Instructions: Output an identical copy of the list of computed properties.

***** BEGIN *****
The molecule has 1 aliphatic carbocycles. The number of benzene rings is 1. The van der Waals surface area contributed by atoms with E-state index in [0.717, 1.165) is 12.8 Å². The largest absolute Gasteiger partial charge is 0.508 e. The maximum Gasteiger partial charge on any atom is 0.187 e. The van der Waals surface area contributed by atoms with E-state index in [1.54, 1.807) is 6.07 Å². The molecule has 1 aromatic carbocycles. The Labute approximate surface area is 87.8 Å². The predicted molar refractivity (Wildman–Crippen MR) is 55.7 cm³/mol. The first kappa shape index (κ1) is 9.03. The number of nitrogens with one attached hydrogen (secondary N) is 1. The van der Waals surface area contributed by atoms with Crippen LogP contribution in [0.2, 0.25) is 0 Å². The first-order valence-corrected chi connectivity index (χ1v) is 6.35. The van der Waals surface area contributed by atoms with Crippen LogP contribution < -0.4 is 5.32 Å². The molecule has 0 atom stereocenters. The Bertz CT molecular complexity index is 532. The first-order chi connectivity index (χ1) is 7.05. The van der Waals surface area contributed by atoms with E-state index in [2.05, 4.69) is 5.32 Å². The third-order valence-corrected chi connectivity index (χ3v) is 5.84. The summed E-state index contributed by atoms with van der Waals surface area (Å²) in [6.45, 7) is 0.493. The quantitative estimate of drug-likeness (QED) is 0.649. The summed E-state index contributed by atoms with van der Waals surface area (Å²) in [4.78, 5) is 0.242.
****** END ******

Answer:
The molecule has 1 aliphatic carbocycles. The number of benzene rings is 1. The van der Waals surface area contributed by atoms with E-state index in [0.717, 1.165) is 12.8 Å². The largest absolute Gasteiger partial charge is 0.508 e. The maximum Gasteiger partial charge on any atom is 0.187 e. The van der Waals surface area contributed by atoms with E-state index in [1.54, 1.807) is 6.07 Å². The molecule has 1 aromatic carbocycles. The Labute approximate surface area is 87.8 Å². The predicted molar refractivity (Wildman–Crippen MR) is 55.7 cm³/mol. The first kappa shape index (κ1) is 9.03. The number of nitrogens with one attached hydrogen (secondary N) is 1. The van der Waals surface area contributed by atoms with Crippen LogP contribution in [0.2, 0.25) is 0 Å². The first-order valence-corrected chi connectivity index (χ1v) is 6.35. The van der Waals surface area contributed by atoms with Crippen LogP contribution < -0.4 is 5.32 Å². The molecule has 0 atom stereocenters. The Bertz CT molecular complexity index is 532. The first-order chi connectivity index (χ1) is 7.05. The van der Waals surface area contributed by atoms with E-state index in [2.05, 4.69) is 5.32 Å². The third-order valence-corrected chi connectivity index (χ3v) is 5.84. The summed E-state index contributed by atoms with van der Waals surface area (Å²) in [6.45, 7) is 0.493. The quantitative estimate of drug-likeness (QED) is 0.649. The summed E-state index contributed by atoms with van der Waals surface area (Å²) in [4.78, 5) is 0.242.